3 Leadership Traps Every Entrepreneur Needs to Be Aware of

Man puts his leg in a trap

By Thuy and Milo Sindell

In November 2017, The New York Times reported on two Navy collisions that brought to light missed warnings and chains of errors. Seven sailors were killed in June when the destroyer Fitzgerald collided with a container ship near Japan. In August, the collision of the John S. McCain and an oil tanker left 10 more sailors dead.

“The collisions were avoidable,” Adm. John M. Richardson, the chief of naval operations, said in a summary of the reports released by the Navy.

Although the example of the Navy collisions is extreme, it highlights that even in the most seemingly rigorous working environments, grave mistakes can be made. Every leader tries to do their absolute best. But, in high-stress situations, amplified adrenaline, competing sources of data, unforeseen events, and red-alert urgency often lead to bad decisions.

After you’ve recovered from these situations, you’re able to use hindsight to learn and improve. But what if you knew what to do before the mistake occurred?

As a leader, preparation can help you avoid some big mistakes. You just need to know what to be on the lookout for. By being aware of signs that you’re heading for trouble, you can make corrections in time. The trick is knowing what types of situations tend to trip up leaders. Here are three scenarios that leaders need to be aware of and how to deal with them:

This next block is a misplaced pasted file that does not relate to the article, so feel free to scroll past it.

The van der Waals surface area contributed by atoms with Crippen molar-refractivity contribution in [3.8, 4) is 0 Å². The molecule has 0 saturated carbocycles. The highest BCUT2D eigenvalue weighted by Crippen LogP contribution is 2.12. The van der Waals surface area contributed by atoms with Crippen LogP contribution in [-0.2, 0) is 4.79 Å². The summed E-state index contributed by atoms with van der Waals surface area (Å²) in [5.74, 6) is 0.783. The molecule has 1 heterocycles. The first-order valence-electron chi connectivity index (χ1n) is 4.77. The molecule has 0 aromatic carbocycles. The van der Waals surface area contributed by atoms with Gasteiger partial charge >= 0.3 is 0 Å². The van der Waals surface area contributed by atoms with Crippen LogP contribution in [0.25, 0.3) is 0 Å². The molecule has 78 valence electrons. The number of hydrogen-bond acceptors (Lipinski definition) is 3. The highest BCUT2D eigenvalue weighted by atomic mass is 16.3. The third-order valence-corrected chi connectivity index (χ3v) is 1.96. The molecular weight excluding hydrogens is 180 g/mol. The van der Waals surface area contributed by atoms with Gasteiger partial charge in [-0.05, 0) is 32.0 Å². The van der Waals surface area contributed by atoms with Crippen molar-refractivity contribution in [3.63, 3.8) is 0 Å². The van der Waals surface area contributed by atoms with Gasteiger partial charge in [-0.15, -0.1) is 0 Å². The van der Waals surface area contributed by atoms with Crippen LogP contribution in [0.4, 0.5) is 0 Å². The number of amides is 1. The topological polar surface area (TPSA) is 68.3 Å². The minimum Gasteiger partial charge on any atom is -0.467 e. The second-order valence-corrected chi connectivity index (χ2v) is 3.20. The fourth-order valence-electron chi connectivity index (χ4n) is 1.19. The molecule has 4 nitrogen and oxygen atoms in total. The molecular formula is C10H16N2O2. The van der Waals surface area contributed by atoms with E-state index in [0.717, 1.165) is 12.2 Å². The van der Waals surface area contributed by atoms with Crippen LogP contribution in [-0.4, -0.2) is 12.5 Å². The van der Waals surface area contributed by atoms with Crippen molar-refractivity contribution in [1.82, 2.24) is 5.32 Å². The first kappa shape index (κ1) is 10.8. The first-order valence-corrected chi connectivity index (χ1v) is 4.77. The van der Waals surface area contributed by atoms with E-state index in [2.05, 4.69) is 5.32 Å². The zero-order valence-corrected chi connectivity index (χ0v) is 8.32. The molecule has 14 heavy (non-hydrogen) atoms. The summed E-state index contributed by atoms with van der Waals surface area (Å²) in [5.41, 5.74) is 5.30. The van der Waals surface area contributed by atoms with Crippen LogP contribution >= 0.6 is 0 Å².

1. When you’re overly busy

As a leader, information is your friend. Knowing what’s going on and being able to properly process all the details is key. However, when you’re dealing with too many situations at one time, everything becomes overwhelming.

This is why you need to be careful when times are especially busy. If you’re flooded with reports from your employees day after day, you can become confused—and important information is likely to fall through the cracks.

Monitor yourself and how overwhelmed you’re feeling. Take note of the optimum amount of tasks you can deal with in one day and still efficiently lead. For instance, if you come into the office one morning and are faced with an unbearable number of emails and several meetings, prioritize. Set up an automatic response in your email explaining you’re unavailable for the day. Then go over the agendas for each meeting and determine if you actually need to be there.

The key is to try to unload unnecessary information from your brain. This way, you have only what you need to know occupying your mind so you can make better decisions for the company.

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2. When you ignore hidden strengths

Leaders motivate their employees to be better. They offer professional development opportunities so employees can gain skills to improve their careers; however, they don’t always focus on the right skills.

Often, employees are encouraged to address their weaknesses, but this isn’t very realistic. For instance, it takes a lot of time and effort for someone who isn’t coordinated to become a mediocre dancer; the same is true of professional skills.

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